4. During said inspection two of respondent's employees, Don Barry and Oscar Ray, were working near the perimeter of the 9th floor wrecking out existing shoring. This required removal of a section of guard rail to which the shoring was attached, leaving the perimeter unguarded at that point. Said employees were not utilizing safety belts and lanyards (Tr. 20, 76, 95, 101). However, respondent supplied safety belts and lanyards to its employees on this job, and had instructed its employees, including Barry and Ray, to use them when working near the perimeter of the building, and this policy was enforced. It had an adequate safety program which included daily safety inspections, "tool box" [*9] safety meetings two or three times a week, distribution of OSHA literature, and a seminar for supervisory personnel. Barry and Ray were not specifically instructed on this occasion to use safety belts, and their supervisor was not in a position to observe them. However, Barry and Ray were experienced employees with no prior record of disobedience of the employer's rule regarding safety belts, and there was no reason to believe they would do so in this instance.

5. At said work site respondent provided for use of its employees a radial arm saw which did not automatically return to the starting position after each use. This saw was used by respondent's employees on a daily basis (Tr. 25, 26). As a result of a previous inspection conducted by compliance officer Jackson on July 22, 1975, of respondent's workplace at 3rd and Main Streets, Tulsa, Oklahoma, a citation was issued to respondent on August 7, 1975, for a violation of 29 CFR 1926.304(f) in that a radial arm saw was not installed in such a manner as to cause the cutting head to return gently to starting position. This citation was not contested (Exhibits C-5 and C-6; Tr. 124).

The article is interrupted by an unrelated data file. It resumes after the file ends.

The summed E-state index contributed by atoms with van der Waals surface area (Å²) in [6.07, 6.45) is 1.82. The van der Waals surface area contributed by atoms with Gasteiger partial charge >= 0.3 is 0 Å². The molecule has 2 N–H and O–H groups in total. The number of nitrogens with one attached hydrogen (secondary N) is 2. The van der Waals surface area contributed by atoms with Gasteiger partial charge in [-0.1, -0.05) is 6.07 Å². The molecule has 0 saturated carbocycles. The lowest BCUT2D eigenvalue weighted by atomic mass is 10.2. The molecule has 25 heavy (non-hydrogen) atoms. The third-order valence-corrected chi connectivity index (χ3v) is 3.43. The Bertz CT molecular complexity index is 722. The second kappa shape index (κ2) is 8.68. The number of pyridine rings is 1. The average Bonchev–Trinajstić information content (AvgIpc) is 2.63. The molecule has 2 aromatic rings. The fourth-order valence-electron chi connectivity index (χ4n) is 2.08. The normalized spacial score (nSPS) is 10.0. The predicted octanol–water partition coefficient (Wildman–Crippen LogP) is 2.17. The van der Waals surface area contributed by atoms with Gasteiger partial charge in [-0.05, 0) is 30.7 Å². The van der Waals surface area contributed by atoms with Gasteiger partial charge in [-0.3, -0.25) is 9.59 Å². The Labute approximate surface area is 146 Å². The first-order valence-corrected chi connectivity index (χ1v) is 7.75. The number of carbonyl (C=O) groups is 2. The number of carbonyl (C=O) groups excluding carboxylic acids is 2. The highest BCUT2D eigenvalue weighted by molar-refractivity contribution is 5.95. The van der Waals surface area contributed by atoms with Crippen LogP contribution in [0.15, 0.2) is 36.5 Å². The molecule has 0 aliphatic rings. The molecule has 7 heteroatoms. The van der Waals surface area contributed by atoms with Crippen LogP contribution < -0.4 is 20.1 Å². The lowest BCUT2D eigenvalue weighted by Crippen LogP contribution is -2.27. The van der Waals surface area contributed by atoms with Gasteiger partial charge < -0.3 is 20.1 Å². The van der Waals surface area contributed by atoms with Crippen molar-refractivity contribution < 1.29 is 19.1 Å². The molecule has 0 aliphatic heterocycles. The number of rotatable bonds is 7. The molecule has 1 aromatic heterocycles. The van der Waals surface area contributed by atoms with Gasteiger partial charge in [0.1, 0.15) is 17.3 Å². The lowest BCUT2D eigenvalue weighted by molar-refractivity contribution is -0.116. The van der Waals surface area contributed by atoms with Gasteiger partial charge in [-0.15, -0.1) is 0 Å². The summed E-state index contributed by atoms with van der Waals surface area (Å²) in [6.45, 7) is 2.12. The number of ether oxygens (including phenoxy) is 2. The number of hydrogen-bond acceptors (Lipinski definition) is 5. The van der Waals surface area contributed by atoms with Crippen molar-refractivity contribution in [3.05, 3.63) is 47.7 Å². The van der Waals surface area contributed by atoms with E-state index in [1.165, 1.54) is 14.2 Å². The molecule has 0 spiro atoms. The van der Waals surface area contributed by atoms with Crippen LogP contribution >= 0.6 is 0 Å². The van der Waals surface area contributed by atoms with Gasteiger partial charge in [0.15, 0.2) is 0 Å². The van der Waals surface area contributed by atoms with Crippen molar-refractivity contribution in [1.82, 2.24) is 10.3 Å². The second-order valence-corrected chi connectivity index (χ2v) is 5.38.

6. During said inspection, Pat Yost, an employee [*10] of respondent, was observed cleaning forms on the 10th floor roof level on an open side which did not have a standard guardrail. (Tr. 33, 34). Respondent has twice before been cited by complainant for violations of 29 CFR 1926.500(d)(1), i.e., on October 22, 1973, and August 5, 1975; respondent did not contest either of these two citations (Exhibits C-5, C-6).

I. The Personnel Hoist Citation [29 CFR 1926.552(c)(3)]